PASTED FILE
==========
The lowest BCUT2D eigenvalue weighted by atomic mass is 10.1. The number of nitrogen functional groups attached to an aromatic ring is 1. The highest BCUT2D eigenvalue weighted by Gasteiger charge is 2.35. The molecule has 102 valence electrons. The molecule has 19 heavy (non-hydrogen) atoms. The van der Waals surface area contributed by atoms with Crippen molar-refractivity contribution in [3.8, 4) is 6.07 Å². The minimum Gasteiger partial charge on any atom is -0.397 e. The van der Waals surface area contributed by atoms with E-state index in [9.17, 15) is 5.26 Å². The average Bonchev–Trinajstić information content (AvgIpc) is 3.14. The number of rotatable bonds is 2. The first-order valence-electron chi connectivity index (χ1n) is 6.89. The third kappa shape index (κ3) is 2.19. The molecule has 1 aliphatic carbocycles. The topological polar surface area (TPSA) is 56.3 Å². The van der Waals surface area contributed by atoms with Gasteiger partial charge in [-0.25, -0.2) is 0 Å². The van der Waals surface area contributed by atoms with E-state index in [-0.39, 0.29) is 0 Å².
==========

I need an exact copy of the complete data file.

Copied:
The lowest BCUT2D eigenvalue weighted by atomic mass is 10.1. The number of nitrogen functional groups attached to an aromatic ring is 1. The highest BCUT2D eigenvalue weighted by Gasteiger charge is 2.35. The molecule has 102 valence electrons. The molecule has 19 heavy (non-hydrogen) atoms. The van der Waals surface area contributed by atoms with Crippen molar-refractivity contribution in [3.8, 4) is 6.07 Å². The minimum Gasteiger partial charge on any atom is -0.397 e. The van der Waals surface area contributed by atoms with E-state index in [9.17, 15) is 5.26 Å². The average Bonchev–Trinajstić information content (AvgIpc) is 3.14. The number of rotatable bonds is 2. The first-order valence-electron chi connectivity index (χ1n) is 6.89. The third kappa shape index (κ3) is 2.19. The molecule has 1 aliphatic carbocycles. The topological polar surface area (TPSA) is 56.3 Å². The van der Waals surface area contributed by atoms with Gasteiger partial charge in [-0.25, -0.2) is 0 Å². The van der Waals surface area contributed by atoms with E-state index in [-0.39, 0.29) is 0 Å².